France summons U.S. ambassador over spying report
LUXEMBOURG/PARIS (Reuters) - France summoned the U.S. ambassador on Monday after Le Monde newspaper reported the huge scale of alleged American spying on French citizens, with Foreign Minister Laurent Fabius calling the revelations unacceptable.
Le Monde said the U.S. National Security Agency (NSA) recorded 70.3 million items of French telephone data between December 10, 2012 and January 8, 2013 and had collected tens of thousands of French phone records.
Its targets appeared to be individuals suspected of links to terrorism, but also people tied to French business or politics, the paper said.
The issue triggered a phone call between U.S. President Barack Obama and French President Francois Hollande. The two men "discussed recent disclosures in the press - some of which have distorted our activities and some of which raise legitimate questions for our friends and allies about how these capabilities are employed," the White House said in a statement.
Obama noted that the United States was reviewing how it gathers intelligence to balance security and privacy concerns, the White House said.
The allegations tested France's relations with Washington just as U.S. Secretary of State John Kerry arrived in Paris for the start of a European tour over Syria.
French Foreign Minister Laurent Fabius said the Le Monde report on Monday had revealed "unacceptable practices".
"We have extremely useful cooperation with the United States in the struggle against terrorism, but this cooperation does not justify everything," Fabius told reporters on the sidelines of a meeting with EU counterparts in Luxembourg.
"So we've asked the United States to provide clarifications, explanations and justifications extremely quickly," he added.
Speaking to reporters in Paris, Kerry declined to comment on Washington's intelligence-gathering as a matter of policy, but said that the United States would hold talks with France and other allies on the issue.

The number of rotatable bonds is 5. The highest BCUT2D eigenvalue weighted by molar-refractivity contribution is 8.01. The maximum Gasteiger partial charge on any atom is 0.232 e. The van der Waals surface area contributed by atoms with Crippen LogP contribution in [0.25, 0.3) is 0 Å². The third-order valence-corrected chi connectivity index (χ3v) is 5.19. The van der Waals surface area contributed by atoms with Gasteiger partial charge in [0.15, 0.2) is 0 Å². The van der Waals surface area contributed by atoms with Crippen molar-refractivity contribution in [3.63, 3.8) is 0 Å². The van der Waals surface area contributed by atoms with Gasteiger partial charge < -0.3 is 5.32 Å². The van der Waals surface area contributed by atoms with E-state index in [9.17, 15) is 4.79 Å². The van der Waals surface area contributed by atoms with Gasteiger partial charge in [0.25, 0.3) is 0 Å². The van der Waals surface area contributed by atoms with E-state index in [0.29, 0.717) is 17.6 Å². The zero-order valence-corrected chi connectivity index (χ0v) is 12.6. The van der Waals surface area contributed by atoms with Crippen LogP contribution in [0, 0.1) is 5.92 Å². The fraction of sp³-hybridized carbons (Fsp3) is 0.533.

"Our goal is always to try to find the right balance between protecting the security and the privacy of our citizens and this work is going to continue as well as our very close consultations with our friends here in France," Kerry said.
The U.S. embassy in Paris said Ambassador Charles Rivkin had promised Fabius's chief of staff that he would convey France's concerns to Washington.
CLOSE TIES ENDANGERED?
Rivkin declined immediate comment but stressed that U.S.-French ties were close. "This relationship on a military, intelligence, special forces ... level is the best it's been in a generation," Rivkin told Reuters as Kerry arrived in Paris.
The scope of the NSA's alleged surveillance program may overshadow a relationship that has appeared strong in recent years as Paris and Washington cooperated closely on national security and united to bring pressure on Syrian President Bashar al-Assad to quit.
In July, Paris prosecutors opened a preliminary inquiry into the NSA's program, known as Prism, after Britain's Guardian newspaper and German magazine Der Spiegel revealed wide-scale spying by the agency leaked by former NSA contractor Edward Snowden.
Despite initial criticism that overshadowed the start of U.S.-EU free-trade talks that month, France's politicians have until now remained relatively subdued as the scale of the NSA's alleged spying efforts became apparent.
But Fabius said two meetings earlier this year between U.S. and EU officials on data protection had not dispelled his government's concerns and had not gone far enough.
Hollande is to ask other EU leaders at a summit this week to find ways to protect citizens' data, Fabius said.
European allies of the United States, including France and regional power Germany, have mixed feelings about the revelations from the Snowden documents that allegedly show how the NSA collects data on foreign targets around the world.
In Germany, where many are particularly sensitive about surveillance given the state's history of spying on its own people during the Cold War, there were protests about the NSA affair over the summer.
Chancellor Angela Merkel has not been particularly outspoken in her criticism of the programs, although she did ask U.S. President Barack Obama for explanations during his July visit to Germany.